The curator, Leonard S. Marcus, is a children's book historian, book critic and author. I just have to say that he is brilliant. Walking into the exhibit is like walking into a miniature museum. It is divided into sections that each focus on a different theme, and each section features tons of facts, displays and original artwork. Visions of Childhood is the first section, and it features displays that take visitors through the various philosophical, psychological, theological and educational perspectives of childhood that have shown up in children's literature through history. One highlight of this section is the original illustrations of William Blake's Songs of Innocence.
The exhibit also featured a section titled Storied City: New York that highlights famous children's book authors who originally came from New York. It also highlights the beloved children's book characters who call the city home (such as Eloise, for example), as well as books that are based on the diverse cultures and neighborhoods of New York City.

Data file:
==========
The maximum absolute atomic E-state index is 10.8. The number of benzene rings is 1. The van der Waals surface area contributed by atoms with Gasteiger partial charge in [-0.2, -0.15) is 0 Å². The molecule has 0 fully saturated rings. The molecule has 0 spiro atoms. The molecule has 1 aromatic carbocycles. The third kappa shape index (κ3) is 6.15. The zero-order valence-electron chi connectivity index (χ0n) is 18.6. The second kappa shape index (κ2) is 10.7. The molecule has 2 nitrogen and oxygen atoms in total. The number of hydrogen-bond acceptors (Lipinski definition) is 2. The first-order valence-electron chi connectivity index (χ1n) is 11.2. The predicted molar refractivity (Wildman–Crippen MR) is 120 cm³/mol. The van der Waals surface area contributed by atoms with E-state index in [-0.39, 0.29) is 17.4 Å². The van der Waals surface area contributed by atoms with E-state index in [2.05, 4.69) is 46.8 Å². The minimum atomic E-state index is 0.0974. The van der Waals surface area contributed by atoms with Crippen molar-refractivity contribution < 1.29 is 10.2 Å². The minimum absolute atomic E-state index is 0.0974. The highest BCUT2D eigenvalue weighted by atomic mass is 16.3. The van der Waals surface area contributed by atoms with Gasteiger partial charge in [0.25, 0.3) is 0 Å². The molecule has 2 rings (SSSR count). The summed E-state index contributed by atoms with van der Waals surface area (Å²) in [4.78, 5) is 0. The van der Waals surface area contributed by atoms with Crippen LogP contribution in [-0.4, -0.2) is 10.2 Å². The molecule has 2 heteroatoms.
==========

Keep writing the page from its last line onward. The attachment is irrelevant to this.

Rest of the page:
Another interesting section of the exhibit (and probably my favorite part) is titled From Page to Stage and Beyond. This part of the exhibit focuses on the many children's books that have inspired movies, T.V. programs, gift items and more. What is most interesting about this part of the exhibit is the display on P.L. Travers' character, Mary Poppins. This display features P.L. Travers' own umbrella that inspired the same umbrella mentioned in her stories, as well as information about how the story changed between Travers' original book and the adapted Disney film that was inspired by the book (if you have seen the movie Saving Mr. Banks you probably know a little bit of the back-story behind the changes that were made and how Travers felt about it. If you haven't seen the movie yet, I highly recommend it!). This part of the exhibit also featured artwork from the original books as well as film clips from the Disney film.
The ABC of It: Why Children's Books Matter will be at the New York Public Library until September 7th, so if you would like to check it out you still have some time! If you are unable to visit New York City before September 7th, you might be interested in checking out Leonard S. Marcus' website to learn more about his research and all of the wonderful information he has about the history of children's literature.